Goodwill established an employment service for veterans in November 2003 to assist with job placement and training. The services Goodwill provides are unique, differing from other veteran services in the Quad Cities.
Homeless or near-homeless veterans who receive employment services through Goodwill have the opportunity to participate in a paid internship in the Rock Island and Moline Goodwill stores, which the organization hopes will lead to a job elsewhere. Those employed typically work three to four hours daily, earning the minimum wage of $6.50 in Illinois. The retail job is usually temporary, but full-time employment at a Goodwill store may be considered following the internship. By using this method, Naguina said that veterans are able to have some money for basic living expenses while continuing job searches and skills training. "It's a way to ease them back into the workforce," he said.
Eleven veterans are currently being provided employment services by Naguina. The most important aspect of the program, he said, is the one-on-one interaction, and the opportunity for a veteran to have someone to listen to what's going on in his or her life.
Goodwill Employment Services works with 31 employers around the Quad Cities to try to place veterans in jobs. For example, Goodwill has helped veterans get jobs with the City of Davenport, Oscar Mayer, Tyson Foods, and TGI Friday's. The program has helped approximately 90 veterans since 2003.
The U.S. Department of Veteran Affairs estimates that 45 percent of veterans have substance-abuse troubles, while 50 percent have some type of mental illness, most commonly Post-Traumatic Stress Disorder. The House Committee on Veterans' Affairs estimates that "275,000 veterans are homeless on any given night."
The goal of Goodwill Employment Services is to have the veteran employed in a four- to six-week time frame. If in that time the veteran has not yet found employment, or other barriers still exist, he or she would be allowed an extension of services until employment can be found.
Not only does the veteran work in the Goodwill store in the afternoon or evening as part of the employment services provided, but he or she must also be in a classroom atmosphere on a daily basis for two to three hours in the morning, to learn job skills.
In the classroom setting, veterans learn résumé writing, how to put together a cover letter, how to conduct themselves during an interview, and a basic understanding of computer usage. In addition, veterans are given guidelines on social behavior in the workplace.
"I am glad for the program," said Tom Jones, a veteran of the United States Air Force and a client of the Goodwill Employment Services who works at one of the Goodwill stores. "I like the structure and the interaction with other veterans who are going through the same thing."
Veteran Rick D., who asked that his last name not be used, agreed with Jones. "I am really grateful for the opportunity to work in the Goodwill store," the veteran said. "It boosts my self-esteem, and gives me the strength to realize my full potential."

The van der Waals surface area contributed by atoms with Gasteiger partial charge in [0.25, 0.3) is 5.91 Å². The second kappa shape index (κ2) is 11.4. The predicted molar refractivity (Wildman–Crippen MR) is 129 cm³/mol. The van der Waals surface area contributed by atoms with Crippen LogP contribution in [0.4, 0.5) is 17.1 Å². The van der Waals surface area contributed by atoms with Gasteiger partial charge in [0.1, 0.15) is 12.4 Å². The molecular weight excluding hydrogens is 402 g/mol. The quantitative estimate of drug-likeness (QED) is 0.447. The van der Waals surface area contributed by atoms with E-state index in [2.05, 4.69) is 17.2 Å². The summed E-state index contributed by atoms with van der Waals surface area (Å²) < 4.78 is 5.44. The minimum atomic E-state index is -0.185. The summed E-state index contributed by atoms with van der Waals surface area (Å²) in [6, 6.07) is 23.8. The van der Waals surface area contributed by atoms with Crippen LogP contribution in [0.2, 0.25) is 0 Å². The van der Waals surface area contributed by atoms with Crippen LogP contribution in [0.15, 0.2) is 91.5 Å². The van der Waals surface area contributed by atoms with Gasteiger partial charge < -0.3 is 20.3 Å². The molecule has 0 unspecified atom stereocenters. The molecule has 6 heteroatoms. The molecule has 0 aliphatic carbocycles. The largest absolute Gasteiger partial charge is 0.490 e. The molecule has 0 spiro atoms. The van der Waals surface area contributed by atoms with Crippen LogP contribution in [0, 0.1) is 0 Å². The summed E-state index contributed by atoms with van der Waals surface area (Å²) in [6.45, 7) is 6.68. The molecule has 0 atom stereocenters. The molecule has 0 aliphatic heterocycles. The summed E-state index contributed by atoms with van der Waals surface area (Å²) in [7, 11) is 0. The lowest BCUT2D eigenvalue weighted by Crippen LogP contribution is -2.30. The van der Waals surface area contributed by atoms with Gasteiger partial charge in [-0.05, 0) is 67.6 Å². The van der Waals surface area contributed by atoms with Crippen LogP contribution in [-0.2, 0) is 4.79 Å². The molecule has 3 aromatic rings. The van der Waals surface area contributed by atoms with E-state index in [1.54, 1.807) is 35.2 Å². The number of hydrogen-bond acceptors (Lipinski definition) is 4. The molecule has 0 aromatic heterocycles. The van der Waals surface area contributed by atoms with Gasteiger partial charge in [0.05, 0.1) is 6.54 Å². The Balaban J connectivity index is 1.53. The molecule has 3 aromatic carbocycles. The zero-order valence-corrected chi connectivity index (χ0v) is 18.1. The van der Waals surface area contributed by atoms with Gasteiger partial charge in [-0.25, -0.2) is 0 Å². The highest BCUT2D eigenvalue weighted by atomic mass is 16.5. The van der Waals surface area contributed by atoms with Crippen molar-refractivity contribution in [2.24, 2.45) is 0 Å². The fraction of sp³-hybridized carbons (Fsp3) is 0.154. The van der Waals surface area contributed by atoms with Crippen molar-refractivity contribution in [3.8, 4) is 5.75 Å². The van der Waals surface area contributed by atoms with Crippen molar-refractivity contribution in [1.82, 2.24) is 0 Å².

Rick D. said that because he became affiliated with the program, he is able to use a computer and is familiar with how to conduct job searches.
Before services can be received, the veteran must first contact Naguina's liaison for the program, Sarah Oliver, at (563)370-1779. To be eligible, the veteran must have an honorable discharge and qualify for medical benefits from the Department of Veterans Affairs (VA). Veterans must also be homeless, or near-homeless.
Just like any other employer, an application will be given to the veteran for employment in the Goodwill store. A packet titled "The Power of Self Discipline: Behavior Skills" is also given to the qualifying veteran, along with a Goodwill of Southeast Iowa Handbook.
With the help of the VA, Naguina is able to give clothing vouchers and hygiene kits to those veterans who need to clean up for a potential job. Naguina said that once veterans walk through the door for services, they have made a choice to do whatever it takes to succeed in the workplace. "If they need a haircut, they get it done," he said. "If they need a shave, then we need to get them trimmed up."
Nationally, the need for assistance for veterans is high. "We are meeting new veterans every day," said Joe March, a spokesperson for he American Legion national office. "Even as thousands more come out of service and return to their communities, many will need help in getting benefits and assistance to re-establish themselves."
The Illinois Department of Employment Security (IDES) offers employment services and job training (such as computer usage) for veterans. But according to Naguina, the IDES is limited in how it can assist veterans.
"The big difference is they can't solicit like I can," Naguina said. "I can call an employer and talk to them, and basically beg for an opportunity for a veteran."
Naguina said that agencies such as IDES can show a veteran how to use a computer or print out an application, but a veteran can't do anything with that job unless there is money and transportation to get there. Those are additional services that Goodwill Employment Services can provide qualifying veterans.
"We are not talking about giving veterans a free anything," Naguina said. "We just want to give them the opportunity to live decently."
For more information regarding the Goodwill homeless veterans program, visit Suite 300 in the Professional Arts Building at 121 West Locust Street in Davenport or contact Sarah Oliver at (563)370-1779. To learn more about Goodwill Industries of Southeast Iowa, visit (http://www.goodwillseiowa.org).